Saturday, November 8, 2014

Great Chain of Being and Social Classes during the Elizabethan Era

As we know, during the Elizabethan times, the social class were the nobility, the gentry, the yeomen, and the poor. I talked about briefly in class how the order of the universe was supposed to mimic order on earth. The Great Chain of Being was a way for social class to be enforced. Since the ruler was thought to be divine, anyone in any of the classes that did not fulfill their assumed role in society was thought to be a threat to the whole chain. Not fulfilling one's responsibility was thought to break the order of the chain. This "break of the Chain would disrupt established order and also bring about universal disorder. Because of this great concern with keep the chain intact, people during the Elizabethan times followed their role in their specific class in society. As Ms. King mentioned in class, the Great Chain that set the order of the class was a way to justify inequality and unfairness. People in the lower class who chose not to work for wages and abandoned their occupations was a crime punishable by law. I think that this shows how serious people of the Elizabethan age were about everyone fulfilling their role in order to ensure order and stability in society and in the universe.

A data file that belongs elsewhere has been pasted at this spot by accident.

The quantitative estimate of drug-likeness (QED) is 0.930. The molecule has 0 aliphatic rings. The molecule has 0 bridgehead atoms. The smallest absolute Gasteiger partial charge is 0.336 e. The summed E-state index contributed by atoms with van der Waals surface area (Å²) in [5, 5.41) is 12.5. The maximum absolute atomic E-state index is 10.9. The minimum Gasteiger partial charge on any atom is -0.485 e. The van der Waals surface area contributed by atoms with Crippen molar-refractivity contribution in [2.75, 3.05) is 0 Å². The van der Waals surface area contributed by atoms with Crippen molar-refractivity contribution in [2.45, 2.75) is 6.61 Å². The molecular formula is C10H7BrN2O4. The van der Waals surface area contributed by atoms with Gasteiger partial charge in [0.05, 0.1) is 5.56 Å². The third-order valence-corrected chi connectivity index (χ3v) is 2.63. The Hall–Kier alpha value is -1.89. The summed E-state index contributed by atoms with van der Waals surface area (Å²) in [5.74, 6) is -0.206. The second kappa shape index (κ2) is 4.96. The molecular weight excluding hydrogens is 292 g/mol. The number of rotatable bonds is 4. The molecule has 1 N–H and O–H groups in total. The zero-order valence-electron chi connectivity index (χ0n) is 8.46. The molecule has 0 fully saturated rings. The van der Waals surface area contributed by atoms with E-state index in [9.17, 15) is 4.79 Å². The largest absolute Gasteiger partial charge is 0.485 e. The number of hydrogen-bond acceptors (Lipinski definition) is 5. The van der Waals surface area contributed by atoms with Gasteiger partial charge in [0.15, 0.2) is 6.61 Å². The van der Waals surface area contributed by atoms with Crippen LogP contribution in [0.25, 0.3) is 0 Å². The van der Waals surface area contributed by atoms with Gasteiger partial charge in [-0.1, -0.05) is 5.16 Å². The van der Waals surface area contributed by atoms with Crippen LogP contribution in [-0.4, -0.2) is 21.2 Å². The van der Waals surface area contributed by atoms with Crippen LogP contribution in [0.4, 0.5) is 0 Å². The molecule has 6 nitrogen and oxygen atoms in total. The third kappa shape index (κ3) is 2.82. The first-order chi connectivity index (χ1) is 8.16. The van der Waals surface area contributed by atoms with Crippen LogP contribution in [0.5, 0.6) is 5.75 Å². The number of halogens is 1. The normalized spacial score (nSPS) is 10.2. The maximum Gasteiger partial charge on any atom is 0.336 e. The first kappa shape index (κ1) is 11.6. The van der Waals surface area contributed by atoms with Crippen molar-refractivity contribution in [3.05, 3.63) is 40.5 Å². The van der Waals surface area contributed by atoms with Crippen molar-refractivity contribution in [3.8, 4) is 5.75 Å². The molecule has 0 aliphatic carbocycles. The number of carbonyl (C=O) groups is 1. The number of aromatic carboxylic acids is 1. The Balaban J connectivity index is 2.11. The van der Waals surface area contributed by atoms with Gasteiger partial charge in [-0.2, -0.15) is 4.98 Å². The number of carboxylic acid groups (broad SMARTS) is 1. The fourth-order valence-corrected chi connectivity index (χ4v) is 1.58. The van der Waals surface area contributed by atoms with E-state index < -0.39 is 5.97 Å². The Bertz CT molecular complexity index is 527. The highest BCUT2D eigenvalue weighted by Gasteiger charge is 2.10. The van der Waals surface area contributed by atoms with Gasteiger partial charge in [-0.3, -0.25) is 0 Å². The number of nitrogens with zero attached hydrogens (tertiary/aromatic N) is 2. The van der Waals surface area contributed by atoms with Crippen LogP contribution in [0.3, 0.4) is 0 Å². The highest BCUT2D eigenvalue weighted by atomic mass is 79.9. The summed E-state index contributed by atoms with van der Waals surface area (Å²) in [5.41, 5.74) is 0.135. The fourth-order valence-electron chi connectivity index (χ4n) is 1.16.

2 comments:

alex Monier said...

This actually reminds me a lot of the caste system in India, where buddhist principles still hold significance. The idea of dharma - doing one's duty for the good of society - is extremely prevalent. Whether that meant living a comfortable life as a ruler, or being a garbage man, we have a duty to ourselves and society to remain in our position and to do our duty.

Breuna Westry said...

The idea that everyone holds a significance is a good way to look at life because it provides a purpose for everyone. It helps the whole "what am I living for?" question be answered. However what about how the caste system brings the idea of untouchables into play. These people should not be allowed to function in everyday society or be treated like normal human beings. There is a point where hierarchies just become hurtful and unnecessary.